The Independent’s Blair Tapper & Thomson Reuters’ Josef Najm are trying to break down advertisers’ news blocks
Advertisers’ aversion to the news seems to be a neverending issue for news publishers. Tales of advertisers’ overly broad keyword blocks continue to pop up, as they did during a live recording of the Digiday Podcast at the September 2023 Digiday Publishing Summit.
“Another one we just saw was around the U.S. Open, actually, when Coco [Gauff] won and we had advertisers blocking [articles containing the word] ‘shot.’ But it’s a tennis shot, not a bullet shot,” said Blair Tapper svp for the U.S. at The Independent.
Joining Tapper on stage was Josef Najm, director of programmatic and partnerships at Thomson Reuters, who shared a similar story. Climate change-related catastrophes have dominated recent news cycles, and advertisers have created new brand-safety segments to block their ads from running against news publishers’ climate change coverage.
“It’s kind of the inverse of how advertisers are also talking about sustainability and their efforts with it. So there’s almost a little bit of hypocrisy that’s taking place there, where they’re trying to say, ‘Hey, we’re supporting something, but at the same time, we don’t want to be surrounded around the news that’s really affecting them,’” said Najm.
This issue is likely to become a bigger problem over the next year ahead of the U.S. presidential election. To get ahead of it, Tapper and Najm are trying to have more conversations with advertisers and agencies about their brand-safety efforts, such as ensuring that their keyword blocklists are updated and that ad buyers are acknowledging the nuances between news cycles and brand safety concerns.
“To sort of go back to just saying, ‘Block all this, block all that’ — it’s really sort of rudimentary when so much else has evolved so quickly, and there’s been so much more development, and it seems like this bit has stalled,” said Tapper.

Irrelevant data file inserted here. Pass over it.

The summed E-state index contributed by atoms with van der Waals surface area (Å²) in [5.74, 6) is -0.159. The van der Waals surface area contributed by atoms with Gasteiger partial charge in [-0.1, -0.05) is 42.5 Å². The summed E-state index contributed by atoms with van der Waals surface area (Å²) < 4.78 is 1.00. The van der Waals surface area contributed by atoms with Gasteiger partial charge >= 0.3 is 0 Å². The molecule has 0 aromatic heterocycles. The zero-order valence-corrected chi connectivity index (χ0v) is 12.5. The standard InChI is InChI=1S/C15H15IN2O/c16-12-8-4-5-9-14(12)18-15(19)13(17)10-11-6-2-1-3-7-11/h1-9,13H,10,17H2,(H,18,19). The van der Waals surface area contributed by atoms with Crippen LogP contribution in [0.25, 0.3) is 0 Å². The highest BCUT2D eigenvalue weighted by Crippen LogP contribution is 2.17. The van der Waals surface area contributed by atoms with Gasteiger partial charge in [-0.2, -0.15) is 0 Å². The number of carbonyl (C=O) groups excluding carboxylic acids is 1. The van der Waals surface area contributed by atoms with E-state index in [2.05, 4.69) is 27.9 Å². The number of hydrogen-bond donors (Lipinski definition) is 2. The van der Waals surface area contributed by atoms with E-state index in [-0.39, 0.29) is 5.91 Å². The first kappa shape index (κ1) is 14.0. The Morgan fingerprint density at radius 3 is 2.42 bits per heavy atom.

Here are a few highlights from the conversation, which have been edited for length and clarity.
The origin of the brand-safety issue
Najm: This really began for me as an issue when I was on the buy side in 2016 when the election was picking up between Trump and Hillary [Clinton] and we saw advertisers concerned with running content on Breitbart.com. Next thing you know, you saw DoubleVerify is springing up with their brand safety solutions. And since then, basic keywords like “Trump” or “politics,” whatever it might be, has continued to perpetuate.
The CPM impact of unblocking high-traffic coverage
Tapper: You have to have those conversations and say, “Hey, we know this event was important to you. Are you willing to open up that keyword targeting?” Because the reality is, if [U.S. Open coverage] is [labeled] safe, we can see anywhere between three to five times [higher] CPM, but it’s also much more valuable for an advertiser.
The importance of updated keywords blocklists
Najm: It seems to be a cycle where brands will move to block things, because they need to [recalibrate] the message of how they’re going to go to market. In the case of COVID, you saw brands hit pause and say, “Ok, we want to go back to the market with community message.” They never went back to the blocks they were putting in place to say, “Now that we have this community message, how do we get it to places where people are looking for information and facts and get it back?” So those messages were going to places that weren’t necessarily new sites.
The problem with layering too many brand safety blocks
Tapper: If a client is appending 18 blocking tags and we’re applying 18 brand safety filters, there’s gonna just be one impression. That one impression is probably not enough to justify a partnership. But if you can say these are cross-cutting and X isn’t really Y and this is apples and this is oranges, it actually opens up the pipes for an actual collaboration that’s meaningful.
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